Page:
Activists are hopeful a High Court ruling about police treatment of anti-war protesters will lead to change in the tactics used against them.
The ruling could have implications for detention of May Day protesters
Judges ruled police were wrong to detain protesters on their way to a demonstration at RAF Fairford in Gloucestershire last year.
But they said officers were within their rights to turn people away from such a gathering.
Gloucestershire Police said the ruling vindicated their officers' actions.
John Halford, the solicitor who acted for protesters, told BBC News Online the ruling would force changes in police strategy.
"The implications are quite important. It's now a fairly common police tactic to contain groups of people in circumstances where they think the demonstration might not go as they like.
"In May 2001, in Oxford Circus thousands were corralled for several hours."
Mr Halford said it was the first time an issue related to this had been considered and it would have implications for civil cases on that matter this year.
"The detention is not compatible with common law or the Human Rights Act.
"It gives the police very little scope to detain groups of people."
But Mark Littlewood, of Liberty, said it was not a conclusive victory for the protesters.
"They've won damages, the police have been obliged to pay costs.
"What the court has decided is that it was probably acceptable to stop them getting to RAF Fairford but it was wholly unacceptable for police to put them back on the coaches forcibly escort them all the way back to London and prevent them even stopping for toilet breaks.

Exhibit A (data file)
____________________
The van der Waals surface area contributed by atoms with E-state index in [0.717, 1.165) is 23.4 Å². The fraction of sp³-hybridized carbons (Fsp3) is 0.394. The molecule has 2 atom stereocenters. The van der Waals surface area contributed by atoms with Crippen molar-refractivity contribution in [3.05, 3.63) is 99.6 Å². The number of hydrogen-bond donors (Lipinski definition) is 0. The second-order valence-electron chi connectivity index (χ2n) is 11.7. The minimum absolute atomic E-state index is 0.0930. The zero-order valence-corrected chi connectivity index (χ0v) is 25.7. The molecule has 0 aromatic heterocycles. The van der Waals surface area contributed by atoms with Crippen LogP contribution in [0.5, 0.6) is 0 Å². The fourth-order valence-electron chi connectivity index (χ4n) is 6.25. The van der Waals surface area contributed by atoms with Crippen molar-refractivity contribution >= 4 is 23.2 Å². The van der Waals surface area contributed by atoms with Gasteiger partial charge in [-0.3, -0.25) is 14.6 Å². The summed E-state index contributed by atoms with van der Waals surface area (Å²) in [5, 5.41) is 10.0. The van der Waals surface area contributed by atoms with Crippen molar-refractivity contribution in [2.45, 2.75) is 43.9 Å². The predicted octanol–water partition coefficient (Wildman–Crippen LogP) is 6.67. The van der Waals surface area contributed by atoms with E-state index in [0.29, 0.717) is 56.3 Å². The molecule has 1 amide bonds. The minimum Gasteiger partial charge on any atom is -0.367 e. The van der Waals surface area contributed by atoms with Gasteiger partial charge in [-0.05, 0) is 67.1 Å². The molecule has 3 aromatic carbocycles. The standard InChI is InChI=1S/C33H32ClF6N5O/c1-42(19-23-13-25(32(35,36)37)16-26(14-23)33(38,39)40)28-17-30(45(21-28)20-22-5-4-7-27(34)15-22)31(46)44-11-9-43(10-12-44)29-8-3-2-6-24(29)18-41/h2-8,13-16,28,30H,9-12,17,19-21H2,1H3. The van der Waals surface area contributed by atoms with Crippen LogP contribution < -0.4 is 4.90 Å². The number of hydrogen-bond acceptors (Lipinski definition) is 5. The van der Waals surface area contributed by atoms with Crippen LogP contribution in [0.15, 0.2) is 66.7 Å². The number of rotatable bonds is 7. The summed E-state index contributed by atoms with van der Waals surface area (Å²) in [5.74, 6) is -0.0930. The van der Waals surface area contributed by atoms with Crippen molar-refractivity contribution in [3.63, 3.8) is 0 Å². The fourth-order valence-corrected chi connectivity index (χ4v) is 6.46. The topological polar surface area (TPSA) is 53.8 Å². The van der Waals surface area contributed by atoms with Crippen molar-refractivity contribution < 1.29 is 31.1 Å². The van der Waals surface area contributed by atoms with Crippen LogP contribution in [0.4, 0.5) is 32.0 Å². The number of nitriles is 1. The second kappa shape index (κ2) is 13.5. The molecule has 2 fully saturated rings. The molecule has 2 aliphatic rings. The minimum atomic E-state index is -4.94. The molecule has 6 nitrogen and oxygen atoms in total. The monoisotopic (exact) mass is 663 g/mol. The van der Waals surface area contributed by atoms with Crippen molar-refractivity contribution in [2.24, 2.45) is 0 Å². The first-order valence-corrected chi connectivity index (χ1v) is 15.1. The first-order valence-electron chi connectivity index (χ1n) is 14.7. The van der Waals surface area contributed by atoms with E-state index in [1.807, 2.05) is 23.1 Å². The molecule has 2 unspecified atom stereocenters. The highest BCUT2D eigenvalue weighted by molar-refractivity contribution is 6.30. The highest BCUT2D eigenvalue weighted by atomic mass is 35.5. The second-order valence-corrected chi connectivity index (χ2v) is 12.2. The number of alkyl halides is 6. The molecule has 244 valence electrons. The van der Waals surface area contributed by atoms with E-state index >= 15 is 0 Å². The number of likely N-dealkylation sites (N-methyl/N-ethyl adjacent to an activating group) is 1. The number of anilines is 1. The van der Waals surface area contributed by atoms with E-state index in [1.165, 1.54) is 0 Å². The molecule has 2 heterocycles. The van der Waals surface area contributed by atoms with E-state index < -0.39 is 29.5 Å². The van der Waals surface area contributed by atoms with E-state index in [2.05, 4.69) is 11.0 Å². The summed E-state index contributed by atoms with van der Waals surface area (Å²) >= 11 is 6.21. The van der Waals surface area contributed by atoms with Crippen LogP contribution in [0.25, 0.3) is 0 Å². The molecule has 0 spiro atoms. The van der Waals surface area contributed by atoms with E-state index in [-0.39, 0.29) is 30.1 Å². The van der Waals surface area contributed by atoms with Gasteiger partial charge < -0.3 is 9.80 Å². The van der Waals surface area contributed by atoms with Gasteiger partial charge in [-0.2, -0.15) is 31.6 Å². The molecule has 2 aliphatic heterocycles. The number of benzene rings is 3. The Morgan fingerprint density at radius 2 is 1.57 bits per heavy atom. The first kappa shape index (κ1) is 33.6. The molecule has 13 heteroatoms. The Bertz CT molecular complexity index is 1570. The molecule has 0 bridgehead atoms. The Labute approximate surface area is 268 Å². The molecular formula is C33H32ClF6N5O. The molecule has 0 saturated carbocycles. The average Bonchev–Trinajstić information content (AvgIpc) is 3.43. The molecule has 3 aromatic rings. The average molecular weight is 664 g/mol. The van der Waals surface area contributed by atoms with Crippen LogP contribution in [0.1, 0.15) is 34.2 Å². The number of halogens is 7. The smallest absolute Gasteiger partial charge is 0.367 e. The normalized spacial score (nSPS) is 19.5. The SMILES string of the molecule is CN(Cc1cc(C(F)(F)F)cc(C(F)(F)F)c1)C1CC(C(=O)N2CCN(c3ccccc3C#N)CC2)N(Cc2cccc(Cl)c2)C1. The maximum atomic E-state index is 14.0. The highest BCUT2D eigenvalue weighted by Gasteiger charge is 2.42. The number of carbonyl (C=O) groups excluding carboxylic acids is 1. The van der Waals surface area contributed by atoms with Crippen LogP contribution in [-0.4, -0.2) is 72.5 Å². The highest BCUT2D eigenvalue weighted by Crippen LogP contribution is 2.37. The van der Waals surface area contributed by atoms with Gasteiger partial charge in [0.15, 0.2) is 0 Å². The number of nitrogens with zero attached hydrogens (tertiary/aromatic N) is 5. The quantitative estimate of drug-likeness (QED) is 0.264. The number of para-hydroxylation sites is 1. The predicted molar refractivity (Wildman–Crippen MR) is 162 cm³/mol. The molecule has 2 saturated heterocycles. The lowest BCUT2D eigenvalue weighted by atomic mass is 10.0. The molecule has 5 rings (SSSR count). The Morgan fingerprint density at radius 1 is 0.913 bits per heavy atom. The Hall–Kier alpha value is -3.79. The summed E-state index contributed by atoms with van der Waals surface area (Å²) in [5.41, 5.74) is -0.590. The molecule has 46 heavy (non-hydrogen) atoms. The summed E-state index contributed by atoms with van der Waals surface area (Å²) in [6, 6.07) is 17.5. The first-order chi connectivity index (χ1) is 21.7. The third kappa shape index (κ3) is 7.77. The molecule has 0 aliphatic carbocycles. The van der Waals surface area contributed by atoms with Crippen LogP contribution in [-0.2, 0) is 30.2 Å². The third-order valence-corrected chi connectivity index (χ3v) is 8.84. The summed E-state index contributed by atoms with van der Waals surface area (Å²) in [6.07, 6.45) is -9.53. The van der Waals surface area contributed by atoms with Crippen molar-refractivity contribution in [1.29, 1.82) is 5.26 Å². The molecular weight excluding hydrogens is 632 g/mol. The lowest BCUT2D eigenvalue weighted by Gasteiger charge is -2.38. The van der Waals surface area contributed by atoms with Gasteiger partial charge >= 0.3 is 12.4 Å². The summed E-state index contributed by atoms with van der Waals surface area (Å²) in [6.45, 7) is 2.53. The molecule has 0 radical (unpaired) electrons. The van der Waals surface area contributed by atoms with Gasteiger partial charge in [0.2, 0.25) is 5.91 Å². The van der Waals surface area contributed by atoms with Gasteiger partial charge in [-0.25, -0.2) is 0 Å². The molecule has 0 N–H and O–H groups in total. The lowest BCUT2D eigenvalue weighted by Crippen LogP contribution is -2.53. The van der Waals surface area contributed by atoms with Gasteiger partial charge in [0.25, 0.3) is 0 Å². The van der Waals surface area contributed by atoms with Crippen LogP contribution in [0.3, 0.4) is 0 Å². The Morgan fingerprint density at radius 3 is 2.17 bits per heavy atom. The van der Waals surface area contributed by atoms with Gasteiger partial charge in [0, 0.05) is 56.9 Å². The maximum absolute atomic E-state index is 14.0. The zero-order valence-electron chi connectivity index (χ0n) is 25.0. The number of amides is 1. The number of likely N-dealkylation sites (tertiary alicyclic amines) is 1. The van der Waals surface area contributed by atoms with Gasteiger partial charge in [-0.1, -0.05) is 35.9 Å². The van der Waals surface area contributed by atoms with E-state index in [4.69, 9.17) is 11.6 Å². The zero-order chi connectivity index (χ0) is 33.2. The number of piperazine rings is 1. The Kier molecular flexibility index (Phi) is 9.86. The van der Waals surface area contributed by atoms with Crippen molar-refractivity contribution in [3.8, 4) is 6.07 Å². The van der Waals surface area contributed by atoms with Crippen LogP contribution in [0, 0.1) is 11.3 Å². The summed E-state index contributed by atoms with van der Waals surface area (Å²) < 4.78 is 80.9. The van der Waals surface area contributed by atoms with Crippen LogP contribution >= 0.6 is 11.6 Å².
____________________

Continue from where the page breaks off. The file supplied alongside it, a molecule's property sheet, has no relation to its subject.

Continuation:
"I very much hope Gloucestershire police don't appeal.
"This defeat for heavy-handed policing should allow police across the country take a step back and consider exactly how they are handling protests, particularly anti-war demos."
Protester Jane Laporte said those who had taken legal action over being held in Oxford Circus would benefit from this latest ruling.
"We are definitely overjoyed in respect of the arbitrary detention but we are disappointed we didn't get a ruling in our right to protest and lawful assembly.
"It will mean the police will have to think carefully about how they do things. It won't be a tactic the police would use in future."
A spokesman for the Association of Chief Police Officers (Acpo) said it was too early to say how future policing operations would be affected.
But Gloucestershire Police said there was no criticism of them in the judgement.
"In its judgement the court has made it clear that the operational commander on the ground was lawfully entitled to turn those coaches away. In fact, it was his duty to do so.
"While the court has decided that it was wrong for the police to escort those coaches back to London, they made it clear that there was no basis whatsoever for doubting the Operational Commander's intentions or motives in doing so. He was acting in entirely good faith."